Against Child Trafficking (ACT), an organisation working to stop inter-country adoption, has started a crowdfunding campaign to help Wazulu.

How you can help Wazulu Indian adoptee deported from US forced to live on the streets
news Human rights Tuesday, February 26, 2019 - 18:30

On February 14, TNM reported about Wazulu, an Indian man who was adopted by a US couple when he was 12 and was deported to India without an explanation and without any documents. Forced to leave his comfortable life as an upcoming musician in Portland, Oregon, the 42-year-old has been living on the streets of India, hand to mouth, with no ID for the past nine years.

Only recently has Wazulu gotten hold of some documents – his birth certificate, his biological parents’ death certificates, his adoption decree – after years of running after Holt International Adoption Agency, which had facilitated his adoption in 1989. However, with almost no resources, no permanent address and no money, getting identification documents now remains a struggle – but you can help make things a little easier for him.

Against Child Trafficking (ACT), an organisation working to stop inter-country adoption, has started a crowdfunding campaign to help Wazulu raise $10,000 (Rs 7.10 lakh). Half of this amount will fund Wazulu’s daily expenses – something that he is in dire need of. The other half will be used to cover fees for bureaucratic processes like getting his passport. It will be also be used to cover legal fees, court case costs if necessary, travel to Delhi and Bengaluru, where Wazulu is currently based, boarding and lodging and other miscellaneous campaign expenses.

While ACT says that it is possible for Wazulu to get his passport back as it was valid till 2017, it will be difficult.

“The bureaucracy in India will make this process difficult and with no residential address or any original documents […] Initially we will travel to Bengaluru and Delhi together to meet officials from the adoption agencies and government departments and try to find any original documents that may still exist. Many officials find this story difficult to believe,” ACT adds on the GoFundMe campaign page.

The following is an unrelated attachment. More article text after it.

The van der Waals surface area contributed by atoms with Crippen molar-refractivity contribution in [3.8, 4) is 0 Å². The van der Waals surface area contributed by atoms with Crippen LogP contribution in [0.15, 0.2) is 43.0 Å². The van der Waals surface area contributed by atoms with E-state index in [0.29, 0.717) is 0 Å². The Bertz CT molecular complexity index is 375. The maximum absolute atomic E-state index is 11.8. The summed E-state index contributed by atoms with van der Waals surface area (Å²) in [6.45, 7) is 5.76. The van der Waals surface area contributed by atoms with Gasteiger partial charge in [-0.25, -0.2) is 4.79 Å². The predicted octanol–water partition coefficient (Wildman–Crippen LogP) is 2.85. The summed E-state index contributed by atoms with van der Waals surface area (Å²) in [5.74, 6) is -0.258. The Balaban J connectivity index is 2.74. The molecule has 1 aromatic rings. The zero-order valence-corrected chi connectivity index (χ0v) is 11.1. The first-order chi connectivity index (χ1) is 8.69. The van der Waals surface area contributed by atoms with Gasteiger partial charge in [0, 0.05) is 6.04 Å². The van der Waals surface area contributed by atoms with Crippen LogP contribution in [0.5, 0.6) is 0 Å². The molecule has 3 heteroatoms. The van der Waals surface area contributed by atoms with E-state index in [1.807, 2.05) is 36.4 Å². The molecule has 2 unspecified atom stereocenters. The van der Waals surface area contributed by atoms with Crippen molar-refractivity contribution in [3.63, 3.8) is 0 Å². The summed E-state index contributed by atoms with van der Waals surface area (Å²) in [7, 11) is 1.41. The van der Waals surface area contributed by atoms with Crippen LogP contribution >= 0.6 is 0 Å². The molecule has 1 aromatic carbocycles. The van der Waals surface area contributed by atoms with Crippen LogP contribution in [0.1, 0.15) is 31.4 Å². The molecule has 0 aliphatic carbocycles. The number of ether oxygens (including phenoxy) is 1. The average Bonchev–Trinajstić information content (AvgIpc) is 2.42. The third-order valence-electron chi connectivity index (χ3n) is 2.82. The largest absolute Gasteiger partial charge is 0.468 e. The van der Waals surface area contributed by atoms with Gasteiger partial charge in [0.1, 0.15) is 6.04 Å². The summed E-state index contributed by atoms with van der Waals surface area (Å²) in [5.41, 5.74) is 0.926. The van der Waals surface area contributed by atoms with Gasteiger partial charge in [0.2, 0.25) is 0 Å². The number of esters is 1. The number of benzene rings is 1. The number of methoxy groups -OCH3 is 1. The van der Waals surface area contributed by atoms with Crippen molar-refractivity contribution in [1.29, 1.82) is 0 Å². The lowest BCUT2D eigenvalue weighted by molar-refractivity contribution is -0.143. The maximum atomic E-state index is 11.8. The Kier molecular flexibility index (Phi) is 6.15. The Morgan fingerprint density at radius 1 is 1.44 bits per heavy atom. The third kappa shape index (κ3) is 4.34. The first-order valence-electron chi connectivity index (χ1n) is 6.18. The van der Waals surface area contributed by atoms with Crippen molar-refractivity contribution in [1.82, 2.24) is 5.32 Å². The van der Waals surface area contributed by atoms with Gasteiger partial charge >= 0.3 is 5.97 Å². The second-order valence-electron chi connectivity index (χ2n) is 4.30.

Also read: Adopted child, deported adult: The ‘American’ living in India without an ID for 9 yrs

Wazulu’s story is not a one-off case. Thousands of adoptees in the US have suffered similar fates, especially since 2001 when the Child Citizenship Act (CCA) took effect in the US. While recognising that citizenship rights should be conferred on children adopted from overseas by Americans automatically, the Act left out adoptees born before February 21, 1983 (those over 18 years in 2001) and those without Permanent Resident Status.

The adoptive parents of these children would have needed to naturalise their children if they were below 18 in 2001, or the adoptees would have needed to be told to do the formalities for the same if they were over 18. However, this does not happen in many cases due to lack of awareness, improper documentation and so on.

Most of these adoptees are from third world countries and were taken to the US when they are children and had no say in the matter. They grow up American for all practical purposes, until one day they are told that they do not have the documentation to continue living in the US. They are uprooted, deported, sent back to their country of origin, which is all but an alien land to them by this point.

Wazulu still does not know if this was the reason that he was deported in 2010 or if it was something else. However, you can play a part in helping him get his life back together by contributing to his GoFundMe campaign here.

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